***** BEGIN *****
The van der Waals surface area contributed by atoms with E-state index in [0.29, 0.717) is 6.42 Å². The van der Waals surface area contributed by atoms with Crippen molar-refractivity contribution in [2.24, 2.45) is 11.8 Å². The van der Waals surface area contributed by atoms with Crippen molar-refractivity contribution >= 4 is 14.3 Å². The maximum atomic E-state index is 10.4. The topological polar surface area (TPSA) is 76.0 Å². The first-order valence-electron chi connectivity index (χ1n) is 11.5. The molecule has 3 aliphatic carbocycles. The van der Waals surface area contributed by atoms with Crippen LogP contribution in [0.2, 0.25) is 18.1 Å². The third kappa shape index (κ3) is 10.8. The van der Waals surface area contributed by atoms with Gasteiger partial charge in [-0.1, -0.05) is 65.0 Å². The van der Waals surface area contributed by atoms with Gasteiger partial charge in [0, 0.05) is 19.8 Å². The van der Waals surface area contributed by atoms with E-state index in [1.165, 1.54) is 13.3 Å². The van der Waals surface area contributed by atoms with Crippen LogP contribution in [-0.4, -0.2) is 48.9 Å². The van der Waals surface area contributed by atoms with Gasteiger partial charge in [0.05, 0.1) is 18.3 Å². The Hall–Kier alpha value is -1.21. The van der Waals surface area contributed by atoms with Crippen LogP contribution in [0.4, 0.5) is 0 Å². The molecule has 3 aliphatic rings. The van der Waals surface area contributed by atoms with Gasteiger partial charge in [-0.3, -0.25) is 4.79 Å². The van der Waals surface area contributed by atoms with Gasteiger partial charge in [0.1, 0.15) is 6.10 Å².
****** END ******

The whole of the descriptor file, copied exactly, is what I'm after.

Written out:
The van der Waals surface area contributed by atoms with E-state index in [0.29, 0.717) is 6.42 Å². The van der Waals surface area contributed by atoms with Crippen molar-refractivity contribution in [2.24, 2.45) is 11.8 Å². The van der Waals surface area contributed by atoms with Crippen molar-refractivity contribution >= 4 is 14.3 Å². The maximum atomic E-state index is 10.4. The topological polar surface area (TPSA) is 76.0 Å². The first-order valence-electron chi connectivity index (χ1n) is 11.5. The molecule has 3 aliphatic carbocycles. The van der Waals surface area contributed by atoms with Crippen LogP contribution in [0.2, 0.25) is 18.1 Å². The third kappa shape index (κ3) is 10.8. The van der Waals surface area contributed by atoms with Gasteiger partial charge in [-0.1, -0.05) is 65.0 Å². The van der Waals surface area contributed by atoms with Gasteiger partial charge in [0, 0.05) is 19.8 Å². The van der Waals surface area contributed by atoms with E-state index in [1.165, 1.54) is 13.3 Å². The van der Waals surface area contributed by atoms with Crippen LogP contribution in [-0.4, -0.2) is 48.9 Å². The van der Waals surface area contributed by atoms with Gasteiger partial charge in [0.05, 0.1) is 18.3 Å². The Hall–Kier alpha value is -1.21. The van der Waals surface area contributed by atoms with Crippen LogP contribution in [0.4, 0.5) is 0 Å². The molecule has 3 aliphatic rings. The van der Waals surface area contributed by atoms with Gasteiger partial charge in [-0.3, -0.25) is 4.79 Å². The van der Waals surface area contributed by atoms with Gasteiger partial charge in [0.1, 0.15) is 6.10 Å².